Last week, the Federal Circuit issued its opinion in DiMasi v. Secretary of Health and Human Services, a pro se vaccine case we have been following because it attracted an amicus brief. In this case, the Federal Circuit reviewed a determination by the Court of Federal Claims that a “Special Master’s denial of relief from judgment was not an abuse of discretion.” Notably, after the pro se petitioner filed informal briefs, the court issued an order appointing two attorneys to serve jointly as amicus curiae in support of the pro se petitioner’s appeal and to present oral argument. In an opinion authored by Judge Taranto and joined by Judges Prost and Moore, the Federal Circuit affirmed in part, reversed in part, and remanded. This is our opinion summary.

Judge Taranto began by explaining the factual background of the case:

Stephanie DiMasi received a seasonal influenza vaccination on December 4, 2012. In late 2015, through counsel, she timely filed a petition in the U.S. Court of Federal Claims (Claims Court) under the National Vaccine Injury Compensation Program (Vaccine Act) . . . seeking compensation for conditions assertedly caused by the vaccine. The Claims Court special master, prompted by pre-vaccination medical records and expert opinion suggesting that the conditions preexisted the 2012 vaccination, directed the parties to address the elements of a claim of significant-aggravation, i.e., a claim that the vaccine, even if it did not cause the initial onset of the conditions, made the conditions significantly worse. In response, counsel for Ms. DiMasi first failed, then expressly declined, to present such an alternative claim. With the only live claim being that the 2012 vaccination caused the initial onset of the conditions, the special master then denied Ms. DiMasi’s petition for compensation, a denial that became a final judgment.

Approximately nine months later, Ms. DiMasi, now pro se, sought to reopen her case. Of importance here, she made two challenges. First, she argued that her counsel and the special master made a mistake about precisely when, post-vaccination, her critical symptoms first appeared (immediately or four days later) and that the mistake infected the adjudication of the initial-onset claim, the only claim presented. Second, she argued that her counsel never informed her of the possibility of filing a significant-aggravation claim or obtained her consent when deciding, on his own, not to present such a claim. The special master, treating her filings as a motion for relief from judgment under Claims Court Rule 60(b), denied Ms. DiMasi’s motion, reasoning (as her second challenge) that her former counsel’s decision not to press a significant-aggravation claim was a tactical choice that he had the authority to make within the attorney–client relationship. The Claims Court affirmed.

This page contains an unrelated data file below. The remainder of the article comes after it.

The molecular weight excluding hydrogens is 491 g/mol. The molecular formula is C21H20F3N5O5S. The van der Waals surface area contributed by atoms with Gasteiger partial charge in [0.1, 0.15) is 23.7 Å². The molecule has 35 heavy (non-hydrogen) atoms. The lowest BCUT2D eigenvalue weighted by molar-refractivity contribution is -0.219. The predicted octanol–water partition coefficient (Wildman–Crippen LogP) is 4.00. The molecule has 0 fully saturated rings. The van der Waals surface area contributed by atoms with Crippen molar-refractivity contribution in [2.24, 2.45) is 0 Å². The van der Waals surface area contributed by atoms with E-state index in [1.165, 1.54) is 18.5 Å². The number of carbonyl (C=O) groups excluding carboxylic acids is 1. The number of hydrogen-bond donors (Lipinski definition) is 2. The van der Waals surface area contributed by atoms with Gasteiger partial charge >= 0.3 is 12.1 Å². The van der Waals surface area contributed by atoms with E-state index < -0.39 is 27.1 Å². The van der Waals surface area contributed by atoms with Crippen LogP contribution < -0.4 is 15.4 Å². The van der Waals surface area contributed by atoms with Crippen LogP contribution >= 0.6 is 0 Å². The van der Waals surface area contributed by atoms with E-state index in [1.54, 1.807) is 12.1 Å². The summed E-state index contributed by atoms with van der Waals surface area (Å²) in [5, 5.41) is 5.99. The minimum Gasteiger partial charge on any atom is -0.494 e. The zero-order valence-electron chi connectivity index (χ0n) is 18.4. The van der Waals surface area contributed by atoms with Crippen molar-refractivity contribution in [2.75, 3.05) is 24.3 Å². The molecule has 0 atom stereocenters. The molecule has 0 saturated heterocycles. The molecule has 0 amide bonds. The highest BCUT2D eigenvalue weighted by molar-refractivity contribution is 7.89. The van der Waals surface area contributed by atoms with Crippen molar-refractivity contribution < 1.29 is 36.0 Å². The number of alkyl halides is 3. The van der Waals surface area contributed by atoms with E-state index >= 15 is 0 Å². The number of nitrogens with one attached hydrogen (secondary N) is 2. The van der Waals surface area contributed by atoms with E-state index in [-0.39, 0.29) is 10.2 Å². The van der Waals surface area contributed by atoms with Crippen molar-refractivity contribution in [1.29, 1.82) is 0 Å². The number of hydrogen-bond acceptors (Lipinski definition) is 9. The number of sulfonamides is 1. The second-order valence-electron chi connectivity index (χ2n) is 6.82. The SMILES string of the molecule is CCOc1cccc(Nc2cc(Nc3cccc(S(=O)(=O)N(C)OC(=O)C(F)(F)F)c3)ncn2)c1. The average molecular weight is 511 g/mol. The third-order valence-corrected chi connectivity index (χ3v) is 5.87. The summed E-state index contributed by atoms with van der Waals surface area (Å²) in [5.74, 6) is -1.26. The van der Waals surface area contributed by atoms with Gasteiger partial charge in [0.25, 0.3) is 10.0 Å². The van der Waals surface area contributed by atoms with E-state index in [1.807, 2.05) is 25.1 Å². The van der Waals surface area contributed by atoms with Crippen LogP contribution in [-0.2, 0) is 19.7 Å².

Ms. DiMasi timely petitioned this court for review, and the matter was briefed by her (pro se) and by the Secretary. Seeking additional assistance in clarifying both the facts and the relevant law, we then appointed amici to develop arguments in support of Ms. DiMasi’s appeal. Amici filed a brief doing so, the Secretary responded, amici replied, and we heard oral argument.

After this background, the opinion shifted to DiMasi’s first challenge related to her initial-onset claim. The court found that “Ms. DiMasi is not entitled to relief based on her first challenge.” Judge Taranto explained how the “special master did not abuse his discretion in making the determination we deem decisive on the initial-onset claim.” He explained “neither Ms. DiMasi nor amici have set forth a persuasive concrete explanation of just how acceptance of a four-day delay in pertinent symptoms after the December 4, 2012 vaccination would undermine . . . the special master’s interpretation of the pre-vaccination records.” In these circumstances, Judge Taranto explained, the court “affirm[ed] the special master’s rejection of the Rule 60(b) challenge to the denial of the initial-onset claim.”

In contrast to the first challenge, Judge Taranto discussed how the court made “a different conclusion about Ms. DiMasi’s argument for setting aside the . . . judgment denying compensation so that she may present a significant-aggravation claim and have it duly adjudicated.” He noted how, “[i]n the specific circumstances established on the Rule 60(b) record actually made,” the court concluded “that Ms. DiMasi is not bound by her then-counsel’s disclaimer of a significant-aggravation claim.” The court held “that it was an abuse of discretion for the special master to decline to set aside the . . . judgment to permit adjudication of a significant-aggravation claim in this case.” The court highlighted how, in this case, “there was a particular kind of gross negligence that makes it clearly unreasonable to bind Ms. DiMasi to counsel’s choice to disclaim the potentially critical significant-aggravation claim for compensation.”

As a result of its analysis, the Federal Circuit held that “the special master did not abuse his discretion in denying Rule 60(b) relief from . . . judgment to revive the initial-onset claim but did abuse his discretion in denying Rule 60(b) relief from . . . judgment to allow presentation and adjudication of a significant-aggravation claim.” As a result, the court “affirm[ed] the judgment . . . in part, reverse[d] it in part, and remand[ed] the case for further proceedings, consistent with this opinion, to permit presentation and adjudication of a significant-aggravation claim.”